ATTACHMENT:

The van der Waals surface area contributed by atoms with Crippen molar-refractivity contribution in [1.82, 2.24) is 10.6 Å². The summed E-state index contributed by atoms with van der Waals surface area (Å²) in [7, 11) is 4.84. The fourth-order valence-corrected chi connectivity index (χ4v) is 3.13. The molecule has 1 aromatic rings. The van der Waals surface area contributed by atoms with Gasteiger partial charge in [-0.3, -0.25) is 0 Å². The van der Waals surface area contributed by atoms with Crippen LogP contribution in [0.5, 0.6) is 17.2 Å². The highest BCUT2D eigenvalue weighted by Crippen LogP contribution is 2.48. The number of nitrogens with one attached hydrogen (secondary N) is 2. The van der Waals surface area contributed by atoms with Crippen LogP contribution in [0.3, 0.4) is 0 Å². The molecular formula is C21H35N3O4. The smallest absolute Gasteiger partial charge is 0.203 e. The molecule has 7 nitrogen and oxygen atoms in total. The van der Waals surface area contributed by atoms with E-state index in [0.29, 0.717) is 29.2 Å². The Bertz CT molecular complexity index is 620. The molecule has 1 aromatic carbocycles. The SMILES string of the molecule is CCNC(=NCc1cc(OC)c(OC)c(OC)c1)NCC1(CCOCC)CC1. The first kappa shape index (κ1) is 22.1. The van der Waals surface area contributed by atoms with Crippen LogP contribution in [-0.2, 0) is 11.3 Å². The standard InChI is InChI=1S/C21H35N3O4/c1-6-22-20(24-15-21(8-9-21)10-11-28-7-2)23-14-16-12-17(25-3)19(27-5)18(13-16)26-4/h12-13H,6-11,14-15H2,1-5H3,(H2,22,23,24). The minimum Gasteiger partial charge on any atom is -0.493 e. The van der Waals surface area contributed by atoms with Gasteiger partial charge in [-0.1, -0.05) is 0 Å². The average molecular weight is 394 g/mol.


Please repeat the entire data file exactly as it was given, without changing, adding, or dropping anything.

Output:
The van der Waals surface area contributed by atoms with Crippen molar-refractivity contribution in [1.82, 2.24) is 10.6 Å². The summed E-state index contributed by atoms with van der Waals surface area (Å²) in [7, 11) is 4.84. The fourth-order valence-corrected chi connectivity index (χ4v) is 3.13. The molecule has 1 aromatic rings. The van der Waals surface area contributed by atoms with Gasteiger partial charge in [-0.3, -0.25) is 0 Å². The van der Waals surface area contributed by atoms with Crippen LogP contribution in [0.5, 0.6) is 17.2 Å². The highest BCUT2D eigenvalue weighted by Crippen LogP contribution is 2.48. The number of nitrogens with one attached hydrogen (secondary N) is 2. The van der Waals surface area contributed by atoms with Crippen LogP contribution in [0.3, 0.4) is 0 Å². The molecular formula is C21H35N3O4. The smallest absolute Gasteiger partial charge is 0.203 e. The molecule has 7 nitrogen and oxygen atoms in total. The van der Waals surface area contributed by atoms with E-state index in [0.29, 0.717) is 29.2 Å². The Bertz CT molecular complexity index is 620. The molecule has 1 aromatic carbocycles. The SMILES string of the molecule is CCNC(=NCc1cc(OC)c(OC)c(OC)c1)NCC1(CCOCC)CC1. The first kappa shape index (κ1) is 22.1. The van der Waals surface area contributed by atoms with Crippen LogP contribution in [-0.2, 0) is 11.3 Å². The standard InChI is InChI=1S/C21H35N3O4/c1-6-22-20(24-15-21(8-9-21)10-11-28-7-2)23-14-16-12-17(25-3)19(27-5)18(13-16)26-4/h12-13H,6-11,14-15H2,1-5H3,(H2,22,23,24). The minimum Gasteiger partial charge on any atom is -0.493 e. The van der Waals surface area contributed by atoms with Gasteiger partial charge in [-0.1, -0.05) is 0 Å². The average molecular weight is 394 g/mol.